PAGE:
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Watching Out for Poor Vision

Poor vision in adults or children can be the result of a few conditions such as changes in the body or irregularities in the eye or visual system, diseases affecting the eye, side effects due to medicine or injuries to the eye. Commonly, people also suffer from visual abnormalities resulting from aging or eye strain. These experiences can cause changes in your vision, which may make it uncomfortable or difficult to perform everyday activities such as reading books or looking at a computer screen for extended periods of time. Common signs and symptoms of such vision problems include eye strain, headache, blurred vision, squinting and problems seeing at short or long distances.

Blurred vision is one of the most oft-reported signs of a vision problem. If you report blurred vision when you're looking at faraway objects, you could be nearsighted, or myopic. If you suffer from blurred vision when you're looking at objects at close range it may be a sign of hyperopia, or farsightedness. Blurred vision can also be a sign of astigmatism because of an abnormality in the shape of the cornea, or sometimes the curvature of the lens inside the eye. In all cases of blurry vision, it's essential to have your optometrist thoroughly check your vision and decide on the best way to rectify your sight.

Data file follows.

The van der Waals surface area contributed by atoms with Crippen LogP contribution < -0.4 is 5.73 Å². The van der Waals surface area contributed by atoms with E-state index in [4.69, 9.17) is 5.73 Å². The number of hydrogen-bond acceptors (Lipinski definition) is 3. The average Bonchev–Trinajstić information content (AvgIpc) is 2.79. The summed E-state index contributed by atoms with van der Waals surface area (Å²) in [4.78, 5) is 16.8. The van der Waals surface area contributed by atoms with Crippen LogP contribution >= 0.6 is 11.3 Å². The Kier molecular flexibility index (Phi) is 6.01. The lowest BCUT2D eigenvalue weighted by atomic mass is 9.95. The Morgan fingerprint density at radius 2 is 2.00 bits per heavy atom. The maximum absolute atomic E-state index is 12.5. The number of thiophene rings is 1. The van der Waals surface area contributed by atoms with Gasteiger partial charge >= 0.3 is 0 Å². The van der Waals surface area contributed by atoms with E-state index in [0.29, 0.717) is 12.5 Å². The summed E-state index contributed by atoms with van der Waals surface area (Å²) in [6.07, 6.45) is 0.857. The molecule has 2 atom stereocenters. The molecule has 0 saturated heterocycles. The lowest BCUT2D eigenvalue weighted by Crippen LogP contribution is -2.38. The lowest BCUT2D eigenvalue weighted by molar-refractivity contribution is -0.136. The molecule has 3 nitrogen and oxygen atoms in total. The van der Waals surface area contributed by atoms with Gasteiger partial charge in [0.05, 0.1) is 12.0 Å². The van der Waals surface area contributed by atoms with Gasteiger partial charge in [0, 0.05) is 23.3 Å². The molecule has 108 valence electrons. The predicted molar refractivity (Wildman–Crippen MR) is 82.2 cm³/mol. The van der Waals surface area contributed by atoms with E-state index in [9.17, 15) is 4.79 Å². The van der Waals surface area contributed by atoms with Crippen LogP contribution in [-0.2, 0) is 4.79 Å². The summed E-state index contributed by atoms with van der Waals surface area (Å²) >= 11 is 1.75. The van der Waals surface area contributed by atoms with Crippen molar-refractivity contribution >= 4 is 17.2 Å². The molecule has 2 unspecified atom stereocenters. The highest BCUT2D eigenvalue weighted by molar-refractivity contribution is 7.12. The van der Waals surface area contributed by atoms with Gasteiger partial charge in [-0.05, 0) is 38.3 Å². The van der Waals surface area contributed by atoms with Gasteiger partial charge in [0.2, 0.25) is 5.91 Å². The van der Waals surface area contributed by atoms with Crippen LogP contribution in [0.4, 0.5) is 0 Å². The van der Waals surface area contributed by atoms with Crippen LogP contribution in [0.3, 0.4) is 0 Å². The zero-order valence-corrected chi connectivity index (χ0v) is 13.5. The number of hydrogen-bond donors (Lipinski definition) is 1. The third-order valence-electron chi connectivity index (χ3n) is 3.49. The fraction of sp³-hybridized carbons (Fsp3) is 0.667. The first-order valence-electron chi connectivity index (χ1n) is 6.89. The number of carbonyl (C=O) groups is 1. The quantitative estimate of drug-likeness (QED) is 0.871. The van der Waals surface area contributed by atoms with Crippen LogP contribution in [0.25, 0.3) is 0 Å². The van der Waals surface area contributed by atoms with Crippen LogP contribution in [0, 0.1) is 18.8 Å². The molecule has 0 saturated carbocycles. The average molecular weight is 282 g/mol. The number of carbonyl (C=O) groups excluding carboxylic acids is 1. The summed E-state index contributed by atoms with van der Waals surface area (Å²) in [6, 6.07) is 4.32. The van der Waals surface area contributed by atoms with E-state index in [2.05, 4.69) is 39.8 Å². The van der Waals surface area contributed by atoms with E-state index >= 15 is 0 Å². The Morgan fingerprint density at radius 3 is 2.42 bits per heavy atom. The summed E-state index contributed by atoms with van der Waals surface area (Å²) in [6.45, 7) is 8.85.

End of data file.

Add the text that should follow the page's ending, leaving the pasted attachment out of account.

Another indicator of a vision problem is the inability to distinguish between different colors or intensity of color. This indicates a problem perceiving color, or color blindness. Color vision defects are generally not known to the patient until proven by testing. Color blindness is mainly found in males. If a woman has difficulty seeing color it could mean she has ocular disease, and an eye care professional needs to be consulted. For people who struggle to distinguish between objects in minimal light, it is a sign of possible night blindness.

Cataracts, a condition frequently seen older patients have a number of telltale signs which include: unclear vision that worsens in bright light, weak night vision, trouble seeing small writing or objects, colors that appear faded or yellowed, improvement in near vision while distance vision worsens, puffiness of the eye, and a pale look to the normally dark pupil.

Throbbing eye pain, headaches, blurred sight, redness in the eye, colorful halos around lights, nausea and vomiting are indicators of glaucoma, an acute medical illness, which requires medical attention.

In children, it is important to watch for uncoordinated eye movement, or eyes that cross in or out, which could indicate a condition known as strabismus. Specific behavior in children, like rubbing one or both eyes, squinting, head tilting, or needing to shut one eye in order to focus better, often indicate this issue.

If you experience any of the symptoms we've mentioned here, see your eye doctor promptly. Even though some conditions could be more severe than others, anything that restricts clear vision will be a burden, and impact your quality of life. A brief appointment with your optometrist can save you from being avoidably uncomfortable, not to mention even more severe eye problems.